10,000 nits BT.2020 is the actual limit of the HDR10 format the UHD alliance have agreed upon earlier this year.
BT2020 currently works as a container for various (more limited) other colour spaces and is indeed an ultimate target for the format future. The 10000 nits ceiling comes from the Perceptual Quantizer (PQ curve/EOTF) originally developed by Dolby Laboratories, standardised as SMPTE ST-2084 and ultimately retained for HDR10.
So there we are, PD have been able to achieve the maximum that the standard asks for. And why not.
Incidentally, on a linear scale, 10 bits is only 1024 values, so to get a range of 10 000 out of ten bits implies a non-linear scale, which is obviously what the "Perceptual Quantizer" does: "Electro-Optical Transfer Function".
I don't envy all the graphics programmers tasked with getting all of this to run efficiently!!
Well the standard didn't really ask for this (the recommendations being clearly more sensible), the format was originally intended to be somehow future-proof (up until broadcasters request Hybrid Log-Gamma and dynamic metadata) with enough headroom for upcoming technology breakthrough in the display field. We may still be a few years shy before those full specs are commercially achievable. By that time I imagine PD could have it's focus on 8k already and decide to rebuild everything again. As you say why not...
I have one, but don't have a PS4 Pro, just a standard one, so it's even less people.
Polyphony and Kaz need to **** off now tbh, beyond a joke that they target useless little things instead of attacking the huge core deficiencies in the games.
HDR is available on both the Pro and the PS4 Vanilla though...
(sorry for the "off-topic")
I'm a big fan of 3D. 3D games are amazing if they're well done, just like with every other thing. If you use the tech properly is outstanding.
GT6 in 3D is still an amazing thing. Sometimes you have to tweak a little bit the settings depending on the person who is playing, but it is really something really really good. It gave me a lot of immersion.
HDR is available on the standard PS4.
Also, technology is moving forward. HDR will become the norm within this decade with many big brands already competing with this tech. The game industry would be dumb to not utilize HDR in the very near future.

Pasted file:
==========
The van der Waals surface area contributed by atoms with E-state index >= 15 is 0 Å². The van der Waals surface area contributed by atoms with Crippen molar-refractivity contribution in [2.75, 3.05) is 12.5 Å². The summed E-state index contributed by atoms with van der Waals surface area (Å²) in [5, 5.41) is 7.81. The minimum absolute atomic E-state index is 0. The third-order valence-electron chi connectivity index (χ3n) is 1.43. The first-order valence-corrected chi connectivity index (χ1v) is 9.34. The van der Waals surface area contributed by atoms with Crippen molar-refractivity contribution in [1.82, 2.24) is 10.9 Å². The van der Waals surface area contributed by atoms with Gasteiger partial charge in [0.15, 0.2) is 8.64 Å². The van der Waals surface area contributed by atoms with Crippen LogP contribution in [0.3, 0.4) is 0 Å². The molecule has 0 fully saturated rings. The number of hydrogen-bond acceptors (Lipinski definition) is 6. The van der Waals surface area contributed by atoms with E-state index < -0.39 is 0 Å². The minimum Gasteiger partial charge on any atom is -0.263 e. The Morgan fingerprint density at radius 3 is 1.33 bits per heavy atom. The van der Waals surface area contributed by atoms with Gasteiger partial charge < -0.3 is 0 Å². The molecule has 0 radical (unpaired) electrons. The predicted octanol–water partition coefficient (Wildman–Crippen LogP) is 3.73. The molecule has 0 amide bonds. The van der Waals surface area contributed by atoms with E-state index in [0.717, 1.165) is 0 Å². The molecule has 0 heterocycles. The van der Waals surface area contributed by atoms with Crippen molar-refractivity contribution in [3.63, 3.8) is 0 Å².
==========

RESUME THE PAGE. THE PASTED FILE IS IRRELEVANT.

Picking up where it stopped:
Apparently I have to re-iterate this again:
Just because the game is still unreleased and the article presents one of the various things PD is working on doesn't mean it was all they were working on!
It always seems like anti-GT whining posts get liked the most on an article about GT on a site dedicated to GT.
Well, look at the crash damage. Obviously very little to no work has been done on it over the past 5 or so years. PD working on AI for 3 years isnt a given considering there is supposedly just one guy working on it based on the end credits in GT6. If they made no progress on damage (it actually looks like they've regressed in terms of damage based on how its completely lacking in GTS), how can we be sure they made progress on AI?
Kaz has made it abundantly clear if he doesnt care for a feature, like damage, he will ignore it. With his focus on e-sports and online with GTS to me its more clear then ever he doesnt really care about his team producing quality AI. Kaz has a very narrow vision and anything outside that gets ignored.
Just like how the PS3 premium car models were suppose to be future proof?
By the time the tech that can take advantage of everything Kaz's team is adding makes it mainstream there will be newer, better tech and Kaz will again gleefully throw away all that his team has worked on to build a graphics engine that people wont be able to fully appreciate for years and the cycle will continue.
The only thing this news says to me is that Kaz is extremely wasteful with the resources he has available.
He is Ken Kutaragi, too ambitious for his own good. And apparently nobody is doing anything to rein him in.